The pandemic and its economic impact will be felt very strongly by the poor. Most of our poor, whether they are day labourers working in the informal sector, semi-skilled employed by the construction industry, small-scale vendors in the kutcha market, or rickshaw pullers, there is no question that they will take a major hit from the shutdown and the joblessness. With very little savings and a weak safety net to help during an emergency, the economic impact of the lack of work and income triggered by the coronavirus will be very similar to the prolonged absence, or death of the only bread earner in a family. Within a few days, each of these families will worry about their next meal and scramble around for household items they can sell or pawn for some extra cash.
The major categories of wage earners in Bangladesh are factory workers, mainly in the RMG; drivers, conductors, mechanics, helpers and office clerks in the transportation industry; skilled and unskilled workers in the micro and small industries, and owner-operators of small businesses in the informal sectors.
Unfortunately, COVID-19 will leave these workers in jeopardy. First of all, "social distancing", whether these workers live in the cities or in rural areas, is going to be difficult to practice. Our country is very densely populated, and the average size of living space per individual is only a few square metres. Garments workers typically live in group quarters or rooming houses where three or four people share a room or even a bed. The situation does not get any better when the workers return to their "village home". Now, they will become guests of family members who probably themselves are seeing an influx of "out-of-town" visitors.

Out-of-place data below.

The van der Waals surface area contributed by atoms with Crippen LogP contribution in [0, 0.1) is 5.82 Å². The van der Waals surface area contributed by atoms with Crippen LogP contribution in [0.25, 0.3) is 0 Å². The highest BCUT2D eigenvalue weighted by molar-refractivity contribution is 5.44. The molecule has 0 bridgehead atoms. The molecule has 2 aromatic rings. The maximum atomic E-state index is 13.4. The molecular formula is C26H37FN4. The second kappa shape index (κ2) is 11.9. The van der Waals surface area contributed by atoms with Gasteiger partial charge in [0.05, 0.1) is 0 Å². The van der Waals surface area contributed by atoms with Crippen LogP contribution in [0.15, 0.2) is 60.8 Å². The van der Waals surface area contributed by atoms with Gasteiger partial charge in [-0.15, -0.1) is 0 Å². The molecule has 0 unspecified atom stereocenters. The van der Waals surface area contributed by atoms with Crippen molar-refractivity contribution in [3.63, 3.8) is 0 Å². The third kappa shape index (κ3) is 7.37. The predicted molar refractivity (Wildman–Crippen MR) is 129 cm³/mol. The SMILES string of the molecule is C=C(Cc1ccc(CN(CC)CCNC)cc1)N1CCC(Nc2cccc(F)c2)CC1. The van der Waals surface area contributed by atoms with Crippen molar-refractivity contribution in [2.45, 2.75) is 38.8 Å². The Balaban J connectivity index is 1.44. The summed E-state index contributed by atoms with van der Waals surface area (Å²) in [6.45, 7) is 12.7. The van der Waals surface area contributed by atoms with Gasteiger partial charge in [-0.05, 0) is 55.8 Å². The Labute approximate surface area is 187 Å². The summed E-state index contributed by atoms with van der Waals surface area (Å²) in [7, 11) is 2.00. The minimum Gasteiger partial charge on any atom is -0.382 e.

Secondly, when RMG workers become sick they can get some basic medical care at the factory, or at a community clinic. Once they go back to their village, medical care might be difficult to find. Family members also might be prioritising their needs and flu-like symptoms is often ignored. This will lead to a rapid spread of the virus, as well as absence of treatment. Sick people, when they first show symptoms associated with coronavirus, including temperature, coughs and tiredness are less likely to get the test if they are poor and even less if they move to the villages.
Thirdly, many of the slum dwellers in the major cities are particularly vulnerable to any virus transmission. Living conditions in Dhaka's slums, large or small are dire and lack proper sanitation facilities. Without work, the crowding situation will get worse since most of the workers will stay home and move around in their limited perimeter. While the government has taken some measures, such as Open Market Sales (OMS) scheme under which rice will be sold for Tk 10 a kg, this does not benefit those who have lost their job.
The Daily Star Reported on April 3 that Sylhet's Mayor said the government allocated 52 tonnes of rice, which is insufficient to feed more than 2.5 lakh members of 66,000 unprivileged families in the slums.
Fourthly, poor people with underlying medical conditions are vulnerable during any epidemic season, such as dengue or cholera, and this risk goes up significantly when a pandemic starts making its inroads. Studies show that people at the lower ends of society are about 20-30 percent more likely to have a chronic health condition. According the Chinese Centers for Disease Control and Prevention, coexisting conditions can make the coronavirus up to 10 times as deadly.